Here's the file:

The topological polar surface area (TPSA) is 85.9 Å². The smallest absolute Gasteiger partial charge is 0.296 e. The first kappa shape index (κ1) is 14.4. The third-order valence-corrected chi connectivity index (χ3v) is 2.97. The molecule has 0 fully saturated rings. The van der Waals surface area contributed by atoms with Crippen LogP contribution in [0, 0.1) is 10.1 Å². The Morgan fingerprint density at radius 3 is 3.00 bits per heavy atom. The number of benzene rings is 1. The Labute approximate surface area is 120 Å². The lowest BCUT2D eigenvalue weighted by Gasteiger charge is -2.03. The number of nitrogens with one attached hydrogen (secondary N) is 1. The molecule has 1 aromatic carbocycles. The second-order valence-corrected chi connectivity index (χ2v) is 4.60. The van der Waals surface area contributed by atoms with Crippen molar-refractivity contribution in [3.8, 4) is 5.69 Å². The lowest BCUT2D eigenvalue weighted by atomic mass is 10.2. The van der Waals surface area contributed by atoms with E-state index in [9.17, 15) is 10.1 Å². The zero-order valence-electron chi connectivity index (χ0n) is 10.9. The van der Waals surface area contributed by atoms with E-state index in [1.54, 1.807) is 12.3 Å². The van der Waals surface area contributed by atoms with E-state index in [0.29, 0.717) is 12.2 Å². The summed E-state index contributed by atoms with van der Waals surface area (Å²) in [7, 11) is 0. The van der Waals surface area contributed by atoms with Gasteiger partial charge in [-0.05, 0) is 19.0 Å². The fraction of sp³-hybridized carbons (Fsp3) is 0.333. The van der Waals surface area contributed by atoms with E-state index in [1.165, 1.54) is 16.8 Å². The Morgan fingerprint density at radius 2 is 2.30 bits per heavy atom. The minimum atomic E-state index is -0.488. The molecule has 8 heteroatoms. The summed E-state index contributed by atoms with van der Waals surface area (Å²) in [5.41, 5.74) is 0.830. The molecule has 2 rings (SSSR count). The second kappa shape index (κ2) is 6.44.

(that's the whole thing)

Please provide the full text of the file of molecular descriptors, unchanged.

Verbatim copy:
The topological polar surface area (TPSA) is 85.9 Å². The smallest absolute Gasteiger partial charge is 0.296 e. The first kappa shape index (κ1) is 14.4. The third-order valence-corrected chi connectivity index (χ3v) is 2.97. The molecule has 0 fully saturated rings. The van der Waals surface area contributed by atoms with Crippen LogP contribution in [0, 0.1) is 10.1 Å². The Morgan fingerprint density at radius 3 is 3.00 bits per heavy atom. The number of benzene rings is 1. The Labute approximate surface area is 120 Å². The lowest BCUT2D eigenvalue weighted by Gasteiger charge is -2.03. The number of nitrogens with one attached hydrogen (secondary N) is 1. The molecule has 1 aromatic carbocycles. The second-order valence-corrected chi connectivity index (χ2v) is 4.60. The van der Waals surface area contributed by atoms with Crippen molar-refractivity contribution in [3.8, 4) is 5.69 Å². The lowest BCUT2D eigenvalue weighted by atomic mass is 10.2. The van der Waals surface area contributed by atoms with E-state index in [9.17, 15) is 10.1 Å². The zero-order valence-electron chi connectivity index (χ0n) is 10.9. The van der Waals surface area contributed by atoms with E-state index in [1.54, 1.807) is 12.3 Å². The van der Waals surface area contributed by atoms with E-state index in [0.29, 0.717) is 12.2 Å². The summed E-state index contributed by atoms with van der Waals surface area (Å²) in [7, 11) is 0. The van der Waals surface area contributed by atoms with Gasteiger partial charge in [-0.05, 0) is 19.0 Å². The fraction of sp³-hybridized carbons (Fsp3) is 0.333. The van der Waals surface area contributed by atoms with E-state index in [1.165, 1.54) is 16.8 Å². The Morgan fingerprint density at radius 2 is 2.30 bits per heavy atom. The minimum atomic E-state index is -0.488. The molecule has 8 heteroatoms. The summed E-state index contributed by atoms with van der Waals surface area (Å²) in [5.41, 5.74) is 0.830. The molecule has 2 rings (SSSR count). The second kappa shape index (κ2) is 6.44.